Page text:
Like many other programmers, I took to it so easily because it is clean and logical and is by far the quickest that I learned a language to the point I was comfortable and rarely needed to look up docs. It took about a week to get comfortable and after two or three weeks I had a solid grasp on it. I struggled with inspired insanity that is Perl; was annoyed from day one with Python and that annoyance never went away but had no such issues with Ruby. It is a much better Perl. The ability to hide great complexity and make it look simple is its biggest selling point. There is a lot of power and flexibility in that. Indeed, there are often many ways to do something and most of those ways are all equally good. You might notice in my code samples that I often omit parenthesis in method arguments, that makes me happy. Unless there is a need for it because there is an ambiguity that needs to be cleared up, it is pointless noise.

2. Typing system

Ruby is strongly and dynamically typed - this is sometimes called duck typing which is not quite right. A language can be dynamic and the runtime still does type checks. Ruby does not. What it does check is to see if the expected method that is called exists. This is the part that is called duck typing. “If it quacks like a duck and looks like a duck”…

Do not mistake it for weak typing or no typing at all.

Let me repeat it. Ruby is strongly typed.

Strongly Typed
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  1+'1'
  =>TypeError ("String can't be coerced into Integer")

  #to_i returns the integer representation of the string and does not coerce the string into being an integer
  1+'1'.to_i
  => 2

  # '+' is a method call
  1.+(1)
  =>2

  #Data structures can take any type
  array = [1,true,'string',{key: :value, another_key: 42}]

An object can not ever be another type. Never ever, ever! There is no casting so none of the casting nonsense you will see elsewhere can not be done. That LinkedList you wrote is a LinkedList even if it inherits from List. Even if you are depraved enough to want to do that in Ruby, it won’t let you and there is no need since the language is duck typed. References can change type but not objects and they are not the same thing. References are nothing more than a label, reference is an unfortunate name that many languages use and it confuses people especially when it comes to passing mechanisms.

References are really labels
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#This is expected in dynamic languages
data = [] #it is an array
data = {} #now it is a hash
data = 1 #it is an integer

Speaking of, passing is pass-by-value only like almost every language. Off the top of my head only C++ out of the mainstream languages - is Pascal a mainstream language anymore? - support pass by reference. Anything in Ruby, Java, etc that looks like pass by reference is simply the consequence of mutable objects. Here is a Java-based article that explains it properly. If you are still confused, think of them as labels.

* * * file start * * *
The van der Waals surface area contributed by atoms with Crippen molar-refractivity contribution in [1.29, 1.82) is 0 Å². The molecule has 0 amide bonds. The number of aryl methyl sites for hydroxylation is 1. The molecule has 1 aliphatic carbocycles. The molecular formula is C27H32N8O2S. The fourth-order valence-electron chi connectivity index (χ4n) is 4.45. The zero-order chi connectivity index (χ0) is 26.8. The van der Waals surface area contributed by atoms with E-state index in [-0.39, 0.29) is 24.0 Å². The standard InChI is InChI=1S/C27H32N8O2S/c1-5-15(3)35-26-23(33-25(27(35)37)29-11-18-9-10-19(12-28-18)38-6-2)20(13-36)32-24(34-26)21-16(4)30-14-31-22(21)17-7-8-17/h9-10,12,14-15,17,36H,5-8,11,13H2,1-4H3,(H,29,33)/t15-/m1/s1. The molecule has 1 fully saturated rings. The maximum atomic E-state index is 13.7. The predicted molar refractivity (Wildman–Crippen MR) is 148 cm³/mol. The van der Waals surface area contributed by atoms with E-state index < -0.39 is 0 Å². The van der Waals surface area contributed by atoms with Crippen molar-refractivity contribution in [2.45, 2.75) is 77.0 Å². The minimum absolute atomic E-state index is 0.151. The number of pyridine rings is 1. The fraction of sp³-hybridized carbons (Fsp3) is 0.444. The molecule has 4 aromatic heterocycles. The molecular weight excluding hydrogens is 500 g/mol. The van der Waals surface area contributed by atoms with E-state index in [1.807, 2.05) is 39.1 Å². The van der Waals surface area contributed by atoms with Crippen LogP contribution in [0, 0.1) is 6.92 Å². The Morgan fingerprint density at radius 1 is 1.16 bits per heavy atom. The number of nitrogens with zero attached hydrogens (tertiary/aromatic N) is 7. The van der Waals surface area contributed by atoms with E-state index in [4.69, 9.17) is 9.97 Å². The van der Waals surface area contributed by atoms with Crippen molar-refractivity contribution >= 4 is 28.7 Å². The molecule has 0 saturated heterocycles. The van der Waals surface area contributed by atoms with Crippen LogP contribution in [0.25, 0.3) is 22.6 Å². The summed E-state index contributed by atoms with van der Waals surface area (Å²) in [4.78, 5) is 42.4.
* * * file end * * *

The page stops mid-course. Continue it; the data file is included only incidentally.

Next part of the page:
This typing style allows different objects to be passed to a method without issue as long as the methods on the object that are called exist. This does require a little discipline but it is simple once it is understood. The method ‘map()’ that supports the functional style of programming can take pretty much any data structure that includes the Enumerable module that map() belongs to. Some folks don’t like this flexibility and freedom that it brings. It does help to simplify the code, having a single map() removes the need for multiple implementations, each with different corner cases and bugs. I will talk about it later, but blocks make methods like map infinitely configurable.

I see Java programmers, especially, actually calling some of the built-in reflection methods to check for type. That is unnecessary in Ruby and just complicates code. What matters is does the method called exist on that object, and if not there is a built-in way that can deal with that at runtime. ‘method_missing()’ can be used for various things and is automatically called when an object does not have the method expected. The default implementation is to raise an error that will stop the program but can be overridden. When overriding it you could write a custom error handler and then decide how to proceed. It can also be used to create that wrongly called method dynamically and then call it. That is a rather advanced and obscure feature that would fit in a different article but is pretty neat and is used in some very powerful libraries.

Anyway, don’t do manual type checking, at least not without a great reason even though there are reflection methods to do just that. Oddly, I don’t see programmers, especially coming from Java checking if a method exists on an object which makes more sense than checking for object type but don’t do that either! The methods is_a? and respond_to? have their uses but not to fake something more similar to static type checking, although these checks won’t be run until runtime.

Seriously, don't do this!
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class Test
  def do_something str_val
    puts str_val.reverse if str_val.is_a? String # clean single line if statements

    #don't do this either
    if str_val.respond_to? :upcase
     puts str_val.upcase
    end
  end
end


Test.new.do_something 'string'
#Output
gnirts
STRING

3. Object-Oriented all the way down

Using some reflection methods we can take a peek under the hood.

Everything is an object, even a class
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  String.is_a? Object

  #Object hierarchy for String
  String.ancestors